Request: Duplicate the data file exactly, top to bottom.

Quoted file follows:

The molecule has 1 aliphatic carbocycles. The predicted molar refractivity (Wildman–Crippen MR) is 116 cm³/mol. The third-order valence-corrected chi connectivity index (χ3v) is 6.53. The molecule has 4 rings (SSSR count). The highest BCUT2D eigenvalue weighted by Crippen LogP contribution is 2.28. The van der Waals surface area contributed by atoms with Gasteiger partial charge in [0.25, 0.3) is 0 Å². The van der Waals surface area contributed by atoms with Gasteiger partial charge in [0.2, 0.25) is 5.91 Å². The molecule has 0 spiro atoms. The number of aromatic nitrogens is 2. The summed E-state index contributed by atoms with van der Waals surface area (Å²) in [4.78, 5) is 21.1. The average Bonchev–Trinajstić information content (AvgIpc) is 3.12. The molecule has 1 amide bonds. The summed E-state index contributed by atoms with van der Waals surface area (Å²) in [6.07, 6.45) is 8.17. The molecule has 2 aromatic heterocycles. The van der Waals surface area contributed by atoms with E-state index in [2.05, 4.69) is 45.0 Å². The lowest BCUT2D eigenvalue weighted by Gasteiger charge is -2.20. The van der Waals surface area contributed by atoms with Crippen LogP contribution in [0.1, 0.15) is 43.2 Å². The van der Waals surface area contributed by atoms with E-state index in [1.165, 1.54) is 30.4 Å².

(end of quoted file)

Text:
The molecule has 1 aliphatic carbocycles. The predicted molar refractivity (Wildman–Crippen MR) is 116 cm³/mol. The third-order valence-corrected chi connectivity index (χ3v) is 6.53. The molecule has 4 rings (SSSR count). The highest BCUT2D eigenvalue weighted by Crippen LogP contribution is 2.28. The van der Waals surface area contributed by atoms with Gasteiger partial charge in [0.25, 0.3) is 0 Å². The van der Waals surface area contributed by atoms with Gasteiger partial charge in [0.2, 0.25) is 5.91 Å². The molecule has 0 spiro atoms. The number of aromatic nitrogens is 2. The summed E-state index contributed by atoms with van der Waals surface area (Å²) in [4.78, 5) is 21.1. The average Bonchev–Trinajstić information content (AvgIpc) is 3.12. The molecule has 1 amide bonds. The summed E-state index contributed by atoms with van der Waals surface area (Å²) in [6.07, 6.45) is 8.17. The molecule has 2 aromatic heterocycles. The van der Waals surface area contributed by atoms with E-state index in [2.05, 4.69) is 45.0 Å². The lowest BCUT2D eigenvalue weighted by Gasteiger charge is -2.20. The van der Waals surface area contributed by atoms with Crippen LogP contribution in [0.1, 0.15) is 43.2 Å². The van der Waals surface area contributed by atoms with E-state index in [1.165, 1.54) is 30.4 Å².